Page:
On the morning of June 30, 1933, Groß, together with Geisenhofer and Thomas Held, were arrested by the village constable Friedrich Stoller and taken to the Freising District Court Prison. That day, the three were transferred to the Dachau concentration camp as “protective prisoners”. The night before, from June 28th to 29th, a solstice celebration had taken place in Hohenkammer. As in many other places, it was organised by the SA, Nazi Party and Hitler Youth to celebrate the success of the Nazis to win over the youth. The day after the celebration in Hohenkammer, Münsterer wrote to Special Commissioner Lechner in Freising: “Everyone is thrilled with the beautiful course of the celebration. Only a red opposition group has been working against us for weeks by all means. This morning, to our greatest surprise, we were able to find the KPD's sickle and hammer on the concrete road in the middle of town, painted with red oil paint. The same signs were also found on a pillar at the garden entrance of a member of the party. We could not determine who the perpetrators were, but we ask the following people, known as ringleaders, to move in.” The names of the three boys then followed. It is uncertain whether the three really had anything to do with any graffiti as they always denied the accusations of the Nazi authorities that they were communists, and no evidence was presented.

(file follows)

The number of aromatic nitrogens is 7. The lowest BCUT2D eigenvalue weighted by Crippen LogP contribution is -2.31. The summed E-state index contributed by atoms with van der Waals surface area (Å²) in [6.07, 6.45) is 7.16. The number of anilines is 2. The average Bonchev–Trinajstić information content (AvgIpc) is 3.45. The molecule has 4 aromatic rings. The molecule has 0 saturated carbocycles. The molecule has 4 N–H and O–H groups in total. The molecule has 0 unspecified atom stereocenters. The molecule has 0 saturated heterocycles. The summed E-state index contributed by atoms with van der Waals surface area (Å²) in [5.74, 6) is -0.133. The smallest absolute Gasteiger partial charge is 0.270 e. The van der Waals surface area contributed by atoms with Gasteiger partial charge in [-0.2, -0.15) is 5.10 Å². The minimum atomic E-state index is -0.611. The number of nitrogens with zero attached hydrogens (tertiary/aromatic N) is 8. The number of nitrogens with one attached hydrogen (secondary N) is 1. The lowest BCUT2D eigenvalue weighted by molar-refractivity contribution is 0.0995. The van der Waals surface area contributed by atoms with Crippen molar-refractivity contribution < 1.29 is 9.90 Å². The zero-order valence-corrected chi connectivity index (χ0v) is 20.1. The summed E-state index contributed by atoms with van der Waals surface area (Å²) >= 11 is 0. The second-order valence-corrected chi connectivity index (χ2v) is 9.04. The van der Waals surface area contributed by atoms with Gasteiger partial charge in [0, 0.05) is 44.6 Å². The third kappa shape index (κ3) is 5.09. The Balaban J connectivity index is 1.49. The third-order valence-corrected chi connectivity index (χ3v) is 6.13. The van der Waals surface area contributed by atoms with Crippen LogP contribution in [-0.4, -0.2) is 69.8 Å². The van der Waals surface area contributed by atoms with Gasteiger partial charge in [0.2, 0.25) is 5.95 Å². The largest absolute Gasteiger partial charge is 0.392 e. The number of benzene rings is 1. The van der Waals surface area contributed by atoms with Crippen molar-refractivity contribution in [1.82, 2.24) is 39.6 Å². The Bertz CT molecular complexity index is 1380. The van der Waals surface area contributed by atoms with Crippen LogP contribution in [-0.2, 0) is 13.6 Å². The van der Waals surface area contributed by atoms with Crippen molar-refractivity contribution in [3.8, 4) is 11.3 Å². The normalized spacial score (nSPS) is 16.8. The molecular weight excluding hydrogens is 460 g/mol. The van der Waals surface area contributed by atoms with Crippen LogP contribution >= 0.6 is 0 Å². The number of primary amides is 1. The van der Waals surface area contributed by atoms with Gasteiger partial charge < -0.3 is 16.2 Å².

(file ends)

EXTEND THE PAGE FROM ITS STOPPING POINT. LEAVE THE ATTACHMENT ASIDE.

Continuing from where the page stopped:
Nevertheless, even after they were released from Dachau months later, they made no secret of their opposition and in 1934 got into a fight with members of the SA and